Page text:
Government makes inroads on poverty but what's left in its toolkit?

12:10 pm on 15 March 2022

Opinion - The stratospheric rise of poverty and inequality during the Covid-19 pandemic can be seen everywhere - except in the statistics.

Economic inequality, which is essentially a question of whether income and wealth is distributed fairly across the population, has many facets, Max Rashbrooke writes. Photo:

It has become something like received wisdom that in the last couple of years, the economic damage wreaked by the coronavirus, combined with an inadequate government response, must have sharply widened disparities.

But a few weeks ago, Statistics New Zealand released data showing child poverty declined on two out of the three key measures between July 2020 and June 2021, as well as the year before - that is, through the first stages of the pandemic. The number of children in families unable to afford necessities like proper clothes and heating fell by 6000.

That data was followed by another release showing income inequality had reduced in the 12 months to June 2021, and in the previous three years. Finally, last week, new wealth inequality data revealed no overall change between 2018 and 2021. The share of assets held by the wealthiest 1 percent even declined fractionally, from 20.1 percent to 20 percent.

How can this be, some may ask, if foodbank use is soaring while supermarket owners rake in record profits?

Volunteers with donation box with foodstuffs on grey background - food bank, foodbank

Photo: 123rf

The answer is that economic inequality, which is essentially a question of whether income and wealth is distributed fairly across the whole population, has many facets.

Foodbank use is a stain on our society, and a sign of the desperation some families feel. It is also part of a wider story that wraps in hundreds of thousands of families under or around the poverty line.

Many of those families have been helped by the government's benefit increases, which have lifted Jobseeker Support by $90 a week, not to mention more generous Working for Families payments, the food in schools programme and other poverty-reduction policies.

The Covid-19 wage subsidies, and the consequent prevention of mass unemployment, have been a boon to middle- and lower-income households. In the bigger picture, minimum wage rises and pay equity settlements have helped, too. These are real increases in income that make it easier for families to buy food and clothing, heat their homes and give their children a good start in life.

At the wealthier end, the government's 39 percent tax rate on income over $180,000 is bringing in at least $600 million a year and gently correcting high-salary excesses. The removal of some tax privileges for landlords - who tend to be among the better-off - will continue this trend.

In short, commentators who take hold of just one or two readily available figures, and on that basis proclaim that inequality is soaring, are liable to be wrong.

This does not imply, though, that everything is fine. Poverty rates remain stubbornly high for Māori, people with disabilities, and others.

Even though over 20,000 children have been lifted above the poverty line since 2018, another 150,000 are still left below it, on one measure. Having over one-fifth of all assets owned by just 40,000 New Zealanders is an extraordinary concentration of wealth in a supposedly egalitarian country, and leaves very little to go around for everyone else.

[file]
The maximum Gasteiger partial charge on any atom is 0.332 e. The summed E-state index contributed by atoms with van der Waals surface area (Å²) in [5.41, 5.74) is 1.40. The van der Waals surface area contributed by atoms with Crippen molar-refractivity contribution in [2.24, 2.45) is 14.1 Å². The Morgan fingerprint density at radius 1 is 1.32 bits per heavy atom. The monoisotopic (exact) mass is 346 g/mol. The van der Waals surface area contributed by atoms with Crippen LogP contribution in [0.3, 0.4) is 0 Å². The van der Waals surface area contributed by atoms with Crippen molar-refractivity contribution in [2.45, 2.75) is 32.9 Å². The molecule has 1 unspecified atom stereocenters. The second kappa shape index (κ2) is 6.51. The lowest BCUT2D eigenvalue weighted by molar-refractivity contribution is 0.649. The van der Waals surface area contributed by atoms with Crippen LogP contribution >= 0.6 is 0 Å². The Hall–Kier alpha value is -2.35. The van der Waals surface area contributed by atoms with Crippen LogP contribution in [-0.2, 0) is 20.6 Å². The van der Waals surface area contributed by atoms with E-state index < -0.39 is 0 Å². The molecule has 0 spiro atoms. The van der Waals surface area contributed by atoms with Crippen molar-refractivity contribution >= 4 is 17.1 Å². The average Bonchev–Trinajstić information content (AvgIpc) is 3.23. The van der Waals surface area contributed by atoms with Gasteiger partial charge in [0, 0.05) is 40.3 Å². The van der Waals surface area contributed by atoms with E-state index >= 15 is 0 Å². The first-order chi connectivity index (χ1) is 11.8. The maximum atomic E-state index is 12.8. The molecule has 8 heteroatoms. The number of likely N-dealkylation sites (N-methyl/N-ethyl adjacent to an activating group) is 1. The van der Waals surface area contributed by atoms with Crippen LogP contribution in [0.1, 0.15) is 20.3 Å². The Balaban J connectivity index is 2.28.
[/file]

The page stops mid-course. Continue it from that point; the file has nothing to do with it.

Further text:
Progress is also slowing. In the first years of the Labour-led government, the $1 billion-a-year Families Package, which boosted benefits and tax credits, made big inroads into the poverty figures. Since then the reductions have slowed to a crawl. They may even, in the last nine months, have gone into reverse, as the Auckland lockdown and rising living costs have hit household budgets.

Downtown Auckland at the beginning of the Level 4 lockdown in August.

Auckland during lockdown last August. Photo: RNZ / Nik Dirga

Families Package every few years?

The prime minister's officials have told her that, if she wants to meet her ambitious target to halve child poverty in a decade, she needs another Families Package every few years. Most experts think billions more dollars must be added to baseline spending - something the government has apparently little appetite for, and would struggle to do anyway, since it refuses to raise the requisite tax revenue.

The high-level wealth inequality figures also conceal some disturbing trends. The wealthiest 1 percent's share has been unaffected by rampant house price inflation because housing is not, relatively speaking, very important to people who own such valuable businesses, shares and other financial investments.

What that inflation has done is lift the (apparent) wealth of the next set down, the property-owning middle classes - and thus widen the already alarming gulf between them and the property-less families immediately below. This is, of course, due partly to the government's 'easy money' policy of making borrowing incredibly cheap during the pandemic.

If the building boom continues, and predicted price falls finally eventuate, the housing gulf might slowly close. But other forces, especially the cost of living crisis, will only widen disparities.

If this government wants to be remembered as having decisively attacked poverty, it cannot rely on its early wins, but must rather take even more significant measures. The question it faces, then, is simply this: what do you have left in the toolkit?

* Max Rashbrooke is a senior associate of the Institute for Governance and Policy Studies at Victoria University Wellington, and the author of Too Much Money (November 2021).

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